Hello YNABers. My name is Jesse Mecham and this is podcast number 69 for You Need A Budget, where we teach you four rules to help you stop living pay check to pay check, get out of debt, and save more money.
And you save money with the big wins, and one of the big wins – the biggest win of all big wins in saving money – your biggest expense in your life, without question, unequivocally, is taxes. And it is tax season. You’ve heard the H&R Block commercials on the radio: “Hi, my name is Jim. I’m a former CFO and now I do people’s taxes.” And then, they give a disclaimer saying if there was an error and we didn’t do this correctly, they’ll do some kind of a refund guarantee. Everybody focuses on the refund, enter it with their Turbo Tax, maximize your refund; TaxACT, maximize your refund; maximum refund guaranteed. Well, the fact of the matter is what you put in is what you get out.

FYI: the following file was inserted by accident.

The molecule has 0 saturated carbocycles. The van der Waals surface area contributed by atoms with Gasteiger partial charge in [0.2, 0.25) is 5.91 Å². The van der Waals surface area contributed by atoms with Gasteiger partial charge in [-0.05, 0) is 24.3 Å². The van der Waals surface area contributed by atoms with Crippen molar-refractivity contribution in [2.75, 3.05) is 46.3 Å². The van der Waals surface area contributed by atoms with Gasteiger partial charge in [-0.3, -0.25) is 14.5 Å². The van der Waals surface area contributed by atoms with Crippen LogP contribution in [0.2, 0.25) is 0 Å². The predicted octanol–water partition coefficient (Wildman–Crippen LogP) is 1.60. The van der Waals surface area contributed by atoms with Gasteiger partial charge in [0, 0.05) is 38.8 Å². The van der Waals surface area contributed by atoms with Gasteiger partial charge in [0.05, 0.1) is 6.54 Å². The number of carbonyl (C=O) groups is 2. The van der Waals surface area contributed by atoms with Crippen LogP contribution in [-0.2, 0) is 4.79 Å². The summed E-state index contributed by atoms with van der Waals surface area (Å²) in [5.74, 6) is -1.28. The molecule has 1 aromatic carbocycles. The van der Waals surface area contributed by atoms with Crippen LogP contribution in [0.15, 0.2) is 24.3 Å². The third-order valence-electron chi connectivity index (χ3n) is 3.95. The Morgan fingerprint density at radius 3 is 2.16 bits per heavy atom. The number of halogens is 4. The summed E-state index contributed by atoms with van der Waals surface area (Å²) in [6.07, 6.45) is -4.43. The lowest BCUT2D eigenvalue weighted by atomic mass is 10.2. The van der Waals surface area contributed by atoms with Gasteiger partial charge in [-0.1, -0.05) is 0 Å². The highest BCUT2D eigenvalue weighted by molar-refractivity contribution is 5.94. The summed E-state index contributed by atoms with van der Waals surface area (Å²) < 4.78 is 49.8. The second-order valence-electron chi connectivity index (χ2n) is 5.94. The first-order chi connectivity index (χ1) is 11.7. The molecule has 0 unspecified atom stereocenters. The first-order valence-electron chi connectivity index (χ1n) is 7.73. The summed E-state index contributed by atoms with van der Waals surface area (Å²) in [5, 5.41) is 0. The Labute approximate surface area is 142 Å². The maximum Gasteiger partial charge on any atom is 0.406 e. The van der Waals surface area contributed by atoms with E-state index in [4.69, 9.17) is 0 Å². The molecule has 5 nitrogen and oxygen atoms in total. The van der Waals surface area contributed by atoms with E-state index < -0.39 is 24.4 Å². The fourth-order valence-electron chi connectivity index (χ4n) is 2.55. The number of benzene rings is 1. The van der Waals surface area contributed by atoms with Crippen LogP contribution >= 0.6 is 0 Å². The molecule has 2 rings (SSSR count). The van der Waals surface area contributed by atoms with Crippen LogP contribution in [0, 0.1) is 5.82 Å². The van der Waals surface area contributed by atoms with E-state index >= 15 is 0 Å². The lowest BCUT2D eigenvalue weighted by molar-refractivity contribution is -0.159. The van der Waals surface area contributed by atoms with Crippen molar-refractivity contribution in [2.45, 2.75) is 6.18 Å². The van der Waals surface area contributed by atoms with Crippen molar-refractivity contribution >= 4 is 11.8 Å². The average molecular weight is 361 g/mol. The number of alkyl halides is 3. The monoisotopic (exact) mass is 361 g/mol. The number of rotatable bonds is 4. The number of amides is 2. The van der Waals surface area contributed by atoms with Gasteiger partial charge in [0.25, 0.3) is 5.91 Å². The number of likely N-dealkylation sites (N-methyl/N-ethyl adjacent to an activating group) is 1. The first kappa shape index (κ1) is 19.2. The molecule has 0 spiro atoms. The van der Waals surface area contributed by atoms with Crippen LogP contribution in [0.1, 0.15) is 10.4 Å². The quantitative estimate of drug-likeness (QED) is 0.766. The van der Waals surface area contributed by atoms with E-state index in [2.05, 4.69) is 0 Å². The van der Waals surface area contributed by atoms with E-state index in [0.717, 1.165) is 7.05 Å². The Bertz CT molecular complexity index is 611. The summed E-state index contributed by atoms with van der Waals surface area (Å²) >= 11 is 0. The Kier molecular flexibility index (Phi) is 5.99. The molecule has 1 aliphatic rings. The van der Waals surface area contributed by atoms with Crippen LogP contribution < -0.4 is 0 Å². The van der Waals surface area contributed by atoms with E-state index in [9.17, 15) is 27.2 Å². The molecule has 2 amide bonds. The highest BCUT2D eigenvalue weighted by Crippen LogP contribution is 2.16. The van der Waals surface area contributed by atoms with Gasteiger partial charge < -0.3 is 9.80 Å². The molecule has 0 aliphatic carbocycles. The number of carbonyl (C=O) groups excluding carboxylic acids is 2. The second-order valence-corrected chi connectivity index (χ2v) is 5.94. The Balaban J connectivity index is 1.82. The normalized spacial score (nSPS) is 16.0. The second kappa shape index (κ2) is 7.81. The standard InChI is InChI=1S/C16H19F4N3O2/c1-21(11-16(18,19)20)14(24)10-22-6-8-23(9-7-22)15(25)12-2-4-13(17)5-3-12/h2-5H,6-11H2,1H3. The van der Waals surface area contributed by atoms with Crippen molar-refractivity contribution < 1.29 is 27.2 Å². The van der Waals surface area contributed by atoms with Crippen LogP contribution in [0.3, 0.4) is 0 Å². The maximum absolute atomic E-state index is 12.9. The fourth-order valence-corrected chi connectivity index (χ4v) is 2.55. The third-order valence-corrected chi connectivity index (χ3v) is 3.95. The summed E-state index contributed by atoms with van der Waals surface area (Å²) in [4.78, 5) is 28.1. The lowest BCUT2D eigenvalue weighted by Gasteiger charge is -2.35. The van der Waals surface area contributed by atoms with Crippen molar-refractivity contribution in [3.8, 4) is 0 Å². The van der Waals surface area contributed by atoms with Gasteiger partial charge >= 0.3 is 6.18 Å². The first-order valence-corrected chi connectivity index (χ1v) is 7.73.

And today I am interviewing my tax advisor, Casey Murdock, author of the book ‘Tax Insight,’ really nice guy. I mean, he does taxes so he’s a little weird, but beyond that, super nice guy and super, super smart when it comes to taxes. You’ll hear in the interview how he saved me over $20,000 back when I had one guy do my taxes and then I brought them to him, and then he did a little “switcherooski,” waved his magic wand, all the stars aligned, and yes – it was $20,000 that I immediately used to help pay down my mortgage.
Can you… Doesn’t that make you feel a little bit sick to your stomach, to think that you could be overpaying and you have no idea? And you can’t tell me you don’t pay taxes, and if you tell me I get a refund so I don’t pay taxes and we’re sitting face to face with each other, you’ll probably hear me scream LOUD – because you DO pay taxes. When you get a refund, all that means is you paid more than you should have and they’re giving some of your money back. So please, you pay taxes. You have a pay check; you pay taxes. Your employer pays your taxes on your behalf as well. You pay taxes all the time. When you’re pumping gas, you’re paying taxes. When you die, you pay taxes. When you’re born… I don’t know if you pay taxes then. It might be the only event, the only life event, where you don’t pay taxes.